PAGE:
I am Nils-Erik Bjorn Rundquist, I am a software engineer in the Optical InfraRed Laboratory at UCSD in the Center for Astrophysics and Space Sciences.
My work is primarily concerned with performance modeling of large telescope instruments to aid in design and construction of future astronomical instruments, particularly for instruments designed for adaptive optics systems. I also simulate astronomy science cases and have deployed simulation tools for astronomers around the world to use for testing the scientific viability of their research.
I have worked in software development for astronomical instruments in data reduction and performance modeling for five years. I have extensive experience in software engineering and deployment, and have utilized my expertise in data analysis to aid in the design and construction of the data reduction pipelines of multiple world-class astronomical instruments. I have presented and been published multiple times in the photonics SPIE conference. I got my Bachelor's in Science at the University of California San Diego in Physics with a Specialization in Astrophysics.
Prior to my career in astrophysics I worked as an outdoor instructor with Outback Adventures for 6 years. There I gained communications and leadership skills which aids in my scientific career and enables my scientific communications ability. My outdoor guiding expertise extended to rock climbing, backpacking, and sea kayaking.
The public portion of the code repositories I manage or am involved in are visible at my github (as is the code I wrote to make this site.) I maintain various software packages including the simulation software for the InfraRed Imaging Spectrograph, the OH-Suppressing Infra-Red Imaging Spectrograph (OSIRIS), and Liger instruments.
I am the primary author of the OSIRIS ETC.
Following are some figures and descriptions of some of the projects I have completed over the course of my work in astronomy instrumentation simulation.
Liger is a new instrument for the W.M. Keck Observatory on Mauna Kea in Hawaii which will fully utilize the new updated Keck All-Sky Precision Adaptive optics (KAPA) system. I estimated sensitivity in source brightness at which SNR=10 is achieved in an integration time of 104 seconds for various near-infrared competing instruments from world-wide observatories as compared to Liger. The solid lines indicate Liger’s performance, dashed lines indicate existing instruments, and dotted lines indicate upcoming future instruments. Instrumental filter modes, shown in the shaded regions for each plot, illustrate that Liger provides the widest wavelength range of any competing instrument, and offers the highest performance in sensitivity, with exception of JWST in the coarse scale.
The Galactic Center is one of the most interesting and important science regimes for large adaptive-optics-enabled ground-based telescopes. Incorporating simulated Point Spread Functions (PSFs), I simulated the performance of Liger in Integral Field Spectrograph (IFS) mode in comparison withs imulations of the existing OH-Suppressing Infra-Red Imaging Spectrograph (OSIRIS) instrument.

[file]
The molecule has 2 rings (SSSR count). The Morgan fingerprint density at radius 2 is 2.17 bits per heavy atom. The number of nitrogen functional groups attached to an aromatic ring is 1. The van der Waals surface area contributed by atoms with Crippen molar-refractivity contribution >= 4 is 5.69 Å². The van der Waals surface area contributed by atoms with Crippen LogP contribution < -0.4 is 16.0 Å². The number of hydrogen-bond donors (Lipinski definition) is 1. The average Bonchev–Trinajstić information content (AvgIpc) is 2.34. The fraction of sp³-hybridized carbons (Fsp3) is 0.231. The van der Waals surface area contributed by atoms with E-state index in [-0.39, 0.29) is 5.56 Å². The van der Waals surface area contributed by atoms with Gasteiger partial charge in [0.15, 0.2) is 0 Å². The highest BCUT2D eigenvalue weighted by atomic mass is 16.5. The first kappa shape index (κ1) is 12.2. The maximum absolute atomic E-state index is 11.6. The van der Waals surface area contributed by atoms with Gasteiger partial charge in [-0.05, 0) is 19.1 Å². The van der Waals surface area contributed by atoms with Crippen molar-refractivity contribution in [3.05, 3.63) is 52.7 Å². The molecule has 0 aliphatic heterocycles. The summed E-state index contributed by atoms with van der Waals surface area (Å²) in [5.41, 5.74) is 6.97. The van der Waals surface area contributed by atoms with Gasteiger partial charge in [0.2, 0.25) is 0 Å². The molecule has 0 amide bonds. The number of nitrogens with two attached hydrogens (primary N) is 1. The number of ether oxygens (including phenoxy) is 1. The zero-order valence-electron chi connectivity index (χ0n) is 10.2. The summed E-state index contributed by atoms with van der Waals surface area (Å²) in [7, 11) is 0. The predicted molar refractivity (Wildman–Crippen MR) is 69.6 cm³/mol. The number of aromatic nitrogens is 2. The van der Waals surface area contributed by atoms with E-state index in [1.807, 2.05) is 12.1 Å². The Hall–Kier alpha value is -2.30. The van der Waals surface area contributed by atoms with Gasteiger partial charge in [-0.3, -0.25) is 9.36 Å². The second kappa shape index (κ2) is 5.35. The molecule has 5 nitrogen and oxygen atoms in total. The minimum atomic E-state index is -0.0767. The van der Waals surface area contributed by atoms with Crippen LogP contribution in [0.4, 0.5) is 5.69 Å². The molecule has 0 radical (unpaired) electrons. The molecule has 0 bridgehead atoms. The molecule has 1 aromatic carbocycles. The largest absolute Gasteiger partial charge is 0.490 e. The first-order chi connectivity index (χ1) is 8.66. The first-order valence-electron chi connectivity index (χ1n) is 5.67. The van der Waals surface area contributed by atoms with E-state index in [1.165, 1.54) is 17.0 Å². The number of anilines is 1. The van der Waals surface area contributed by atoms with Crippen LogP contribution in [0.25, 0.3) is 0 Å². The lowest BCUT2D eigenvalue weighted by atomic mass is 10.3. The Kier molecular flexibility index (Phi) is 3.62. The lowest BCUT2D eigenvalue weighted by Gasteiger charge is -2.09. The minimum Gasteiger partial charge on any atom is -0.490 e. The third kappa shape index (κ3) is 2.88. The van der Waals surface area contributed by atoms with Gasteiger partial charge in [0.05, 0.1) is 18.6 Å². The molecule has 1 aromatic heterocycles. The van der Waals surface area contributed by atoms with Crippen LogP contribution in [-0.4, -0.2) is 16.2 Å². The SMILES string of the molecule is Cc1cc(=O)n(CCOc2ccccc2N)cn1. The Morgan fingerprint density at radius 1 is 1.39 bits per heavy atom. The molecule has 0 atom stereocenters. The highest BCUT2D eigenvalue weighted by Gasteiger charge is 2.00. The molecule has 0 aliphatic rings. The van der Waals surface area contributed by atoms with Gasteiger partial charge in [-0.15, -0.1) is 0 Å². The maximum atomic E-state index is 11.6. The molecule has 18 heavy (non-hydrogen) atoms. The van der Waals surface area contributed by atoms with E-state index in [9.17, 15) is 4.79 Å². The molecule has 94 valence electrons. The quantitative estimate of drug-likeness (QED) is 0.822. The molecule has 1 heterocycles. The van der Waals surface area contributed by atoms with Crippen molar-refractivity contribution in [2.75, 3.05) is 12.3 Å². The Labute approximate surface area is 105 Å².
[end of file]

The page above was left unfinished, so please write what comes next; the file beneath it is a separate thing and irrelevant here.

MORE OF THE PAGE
The InfraRed Imaging Spectrograph (IRIS) is an imaging camera and integral field spectrograph that will be used to sample the Narrow-Field Infrared Adaptive Optics System. To better understand IRIS science specifications I simulated the relative photometric precision and accuracy across the IRIS imaging camera 34”x34”field of view. Because the the Point Spread Function (PSF) varies due to the effects of anisoplanatism, I used the Anisoplanatic and Instrumental Reconstruction of Off-axis PSFs for AO (AIROPA) software package to conduct photometric measurements on simulated frames using PSF-fitting as the PSF varies in single-source, binary, and crowded field use cases. My characterization of the confusion and anisoplanatic effect results are shown to the right. My full paper is viewable here.
I simulated the Galactic Center in K, planting known sources down to 23rd magnitude and random sources down to 27th magnitude randomly distributed. I simulated 130200 sources, which is an underestimate of the actual number expected to be observed following the advent of 30-meter-class telescopes. I found the processing of the simulated frames to be highly dependent on the PSF-fitting requirements to AIROPA. Using PSF-fitting correlation values of 0.8, 0.7, 0.6, and 0.5 I achieved a source recovery of 3.4%, 6.6%, 9.7%, and 12.6% respectively as shown in the figure left. In order to practically and accurately recover sources in such dense stellar fields, future improvements in PSF-fitting algorithms will be required. My full paper is viewable here.
Each frame in the movie is a simulated 2.2 second integration from the IRIS imager of Jupiter’s moon Io, estimated in the Z-band to maximize the effect of Rayleigh Scattering and minimize the contrast between the volcanic plumes and the surface brightness. I modeled the ejection of SO2 particles from a volcanic vent on Io; hitherto only detected by space telescopes. The location of the simulated eruption is Isum Patera, a known explosive hotspot on the surface of Io. The simulated temperature and power output are as observed by the Keck observatory during an eruption event on June 18, 2018. Using estimates of the internal and external pressure of Io and the likely magma composition, this simulation assumes a volcanic eruption with an initial particle velocity of 770 m/s, reaching a maximum height of 165 km. This is roughly half of the maximum known of large “Pele-Type” plumes of Io’s volcanoes, which have been observed to reach more than 1 km/s and heights of 500 km. Combining Rayleigh scattering effects with the blackbody spectrum of the expanding plume, I estimated the flux over time following a large explosive event.